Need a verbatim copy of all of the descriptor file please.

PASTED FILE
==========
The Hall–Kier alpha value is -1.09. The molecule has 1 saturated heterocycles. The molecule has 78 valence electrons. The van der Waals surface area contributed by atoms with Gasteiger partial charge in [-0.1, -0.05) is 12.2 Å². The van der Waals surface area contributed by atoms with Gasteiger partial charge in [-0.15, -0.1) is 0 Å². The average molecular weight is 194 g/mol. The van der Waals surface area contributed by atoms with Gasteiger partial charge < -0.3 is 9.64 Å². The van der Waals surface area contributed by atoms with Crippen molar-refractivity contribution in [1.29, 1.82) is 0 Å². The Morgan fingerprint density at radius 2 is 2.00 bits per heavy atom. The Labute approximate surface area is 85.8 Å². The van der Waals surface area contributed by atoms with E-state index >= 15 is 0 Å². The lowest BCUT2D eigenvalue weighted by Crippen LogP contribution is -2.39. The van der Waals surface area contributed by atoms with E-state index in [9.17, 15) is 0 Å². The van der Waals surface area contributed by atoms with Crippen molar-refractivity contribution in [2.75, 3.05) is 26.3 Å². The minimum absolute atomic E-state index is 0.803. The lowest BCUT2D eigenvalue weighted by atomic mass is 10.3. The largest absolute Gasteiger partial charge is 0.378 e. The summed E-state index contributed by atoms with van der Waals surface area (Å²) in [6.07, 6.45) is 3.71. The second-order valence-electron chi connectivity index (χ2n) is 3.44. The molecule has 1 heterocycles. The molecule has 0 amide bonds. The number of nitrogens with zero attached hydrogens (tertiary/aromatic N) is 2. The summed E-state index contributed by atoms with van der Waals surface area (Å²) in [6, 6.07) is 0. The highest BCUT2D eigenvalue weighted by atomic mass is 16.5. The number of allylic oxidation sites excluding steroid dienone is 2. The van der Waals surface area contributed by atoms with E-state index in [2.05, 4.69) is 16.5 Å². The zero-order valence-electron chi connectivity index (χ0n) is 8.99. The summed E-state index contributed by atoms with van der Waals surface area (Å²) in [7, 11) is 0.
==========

The Hall–Kier alpha value is -1.09. The molecule has 1 saturated heterocycles. The molecule has 78 valence electrons. The van der Waals surface area contributed by atoms with Gasteiger partial charge in [-0.1, -0.05) is 12.2 Å². The van der Waals surface area contributed by atoms with Gasteiger partial charge in [-0.15, -0.1) is 0 Å². The average molecular weight is 194 g/mol. The van der Waals surface area contributed by atoms with Gasteiger partial charge < -0.3 is 9.64 Å². The van der Waals surface area contributed by atoms with Crippen molar-refractivity contribution in [1.29, 1.82) is 0 Å². The Morgan fingerprint density at radius 2 is 2.00 bits per heavy atom. The Labute approximate surface area is 85.8 Å². The van der Waals surface area contributed by atoms with E-state index >= 15 is 0 Å². The lowest BCUT2D eigenvalue weighted by Crippen LogP contribution is -2.39. The van der Waals surface area contributed by atoms with E-state index in [9.17, 15) is 0 Å². The van der Waals surface area contributed by atoms with Crippen molar-refractivity contribution in [2.75, 3.05) is 26.3 Å². The minimum absolute atomic E-state index is 0.803. The lowest BCUT2D eigenvalue weighted by atomic mass is 10.3. The largest absolute Gasteiger partial charge is 0.378 e. The summed E-state index contributed by atoms with van der Waals surface area (Å²) in [6.07, 6.45) is 3.71. The second-order valence-electron chi connectivity index (χ2n) is 3.44. The molecule has 1 heterocycles. The molecule has 0 amide bonds. The number of nitrogens with zero attached hydrogens (tertiary/aromatic N) is 2. The summed E-state index contributed by atoms with van der Waals surface area (Å²) in [6, 6.07) is 0. The highest BCUT2D eigenvalue weighted by atomic mass is 16.5. The number of allylic oxidation sites excluding steroid dienone is 2. The van der Waals surface area contributed by atoms with E-state index in [2.05, 4.69) is 16.5 Å². The zero-order valence-electron chi connectivity index (χ0n) is 8.99. The summed E-state index contributed by atoms with van der Waals surface area (Å²) in [7, 11) is 0.